Necromancers, Dragons, and Khajiit, what more could you ask for from an Elder Scrolls Online expansion? The latest expansion for the titular MMORPG opens up the land of Elsweyr, an ancient, rocky area that happens to have quite the infestation of both dragons and undead (thanks Tharn).
The second release for ESOs Year of the Dragon, Elsweyr follows the player as they accompany Abur Tharn, Khamira, and a whole host of other intriguing characters as the dragons terrorise the ancient Khajiiti land. The story, as much of The Elder Scrolls tends to go, is incredibly rich and detailed on a whole, with the added threat of dragons, Necromancers, and a prominent sibling rivalry sharing equal main quest time. You will venture into forgotten tombs, cities ruled by fear, and face powerful beasts of legend.
The story continues after the releasing of the dragons from their age-old captivity, led by the fearsome Kaalgrontiid, as they dominate the landscape and enact countless acts of destruction on the region. The story of Elsweyr is a standard Elder Scrolls plotline revolving around an intense, potentially world-ending event in which a small group of talented individuals battle to prevent it. That being said, the story does have a few twists and interconnected elements that make it enjoyable to play through. The one issue I found with the main story was the flow of the ending, where most things wrapped up in a neat little bow over the course of a few missions. It would have been nice to explore the consequences and some more background on the next threat on the priority list, such as the danger of the Necromancers. Side note: I miss Mannimarco.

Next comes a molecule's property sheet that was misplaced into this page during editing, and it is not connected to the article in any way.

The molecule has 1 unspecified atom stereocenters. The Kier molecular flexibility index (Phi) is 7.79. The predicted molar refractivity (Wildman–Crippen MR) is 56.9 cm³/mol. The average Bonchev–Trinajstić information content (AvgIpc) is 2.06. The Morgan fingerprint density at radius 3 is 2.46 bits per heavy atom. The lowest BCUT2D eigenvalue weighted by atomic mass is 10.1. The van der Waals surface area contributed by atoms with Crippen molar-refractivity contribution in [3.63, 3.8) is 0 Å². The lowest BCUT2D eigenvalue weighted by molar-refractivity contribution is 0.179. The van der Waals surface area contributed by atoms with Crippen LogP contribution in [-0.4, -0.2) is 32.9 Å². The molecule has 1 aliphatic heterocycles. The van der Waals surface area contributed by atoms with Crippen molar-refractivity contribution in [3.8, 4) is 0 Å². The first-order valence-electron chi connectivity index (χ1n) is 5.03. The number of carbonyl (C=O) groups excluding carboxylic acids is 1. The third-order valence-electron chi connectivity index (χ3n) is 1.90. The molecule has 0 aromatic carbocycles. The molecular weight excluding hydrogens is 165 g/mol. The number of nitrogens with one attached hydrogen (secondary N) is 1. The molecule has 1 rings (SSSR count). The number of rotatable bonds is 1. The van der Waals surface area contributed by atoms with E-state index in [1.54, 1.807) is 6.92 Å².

And if you’re a fan of side quests, you’re in luck because Elsweyr has a ton. They may be scattered around the rocky landscape requiring a fair amount of exploration, much like every zone, but they offer great rewards and some amusing storylines. The detective arc was particularly intriguing. Plus a particular cheese-lover is back to his old hijinks.
Back to Death Wizards as Elsweyr marked the arrival of the first new playable class since Morrowind released the Warden, with the rise of the Necromancer. Necromancy has been a fixture of Elder Scrolls Online for many years and to have a playable version added to the game has made a lot of players very happy, myself included. With three distinct styles of play or an amalgam of the three, you can sculpt your Necromancer to the content you enjoy playing.
One of the best things about the Necromancer and something that, again, makes the world feel reactive, are civilian reactions to those abilities. Normal folks really don’t like Death Magic and it tends to get you arrested. Just ask our Breton friend.
But of course, it isn’t all graveyards and skeletons, as Elsweyr marks the first appearance of dragons in the Elder Scrolls Online universe. These mighty beasts presented their own set of challenges in regards to the game styling and pace. While the look and lore of the dragons matches with what players have come to expect from previous iterations, their execution was lacklustre at times.
While it is understandable that the limitations to the engine and the style of the game could have impacted the implementation of the dragons, it feels like they could’ve been more vibrant. The dragons in the story are few and far between, with players spending more time chasing them than battling them. When you do battle them, it’s more of a grind to take them down due to the large health pools, usually aided by some form of object, which was a not-so-subtle allusion to just how powerful the dragons are.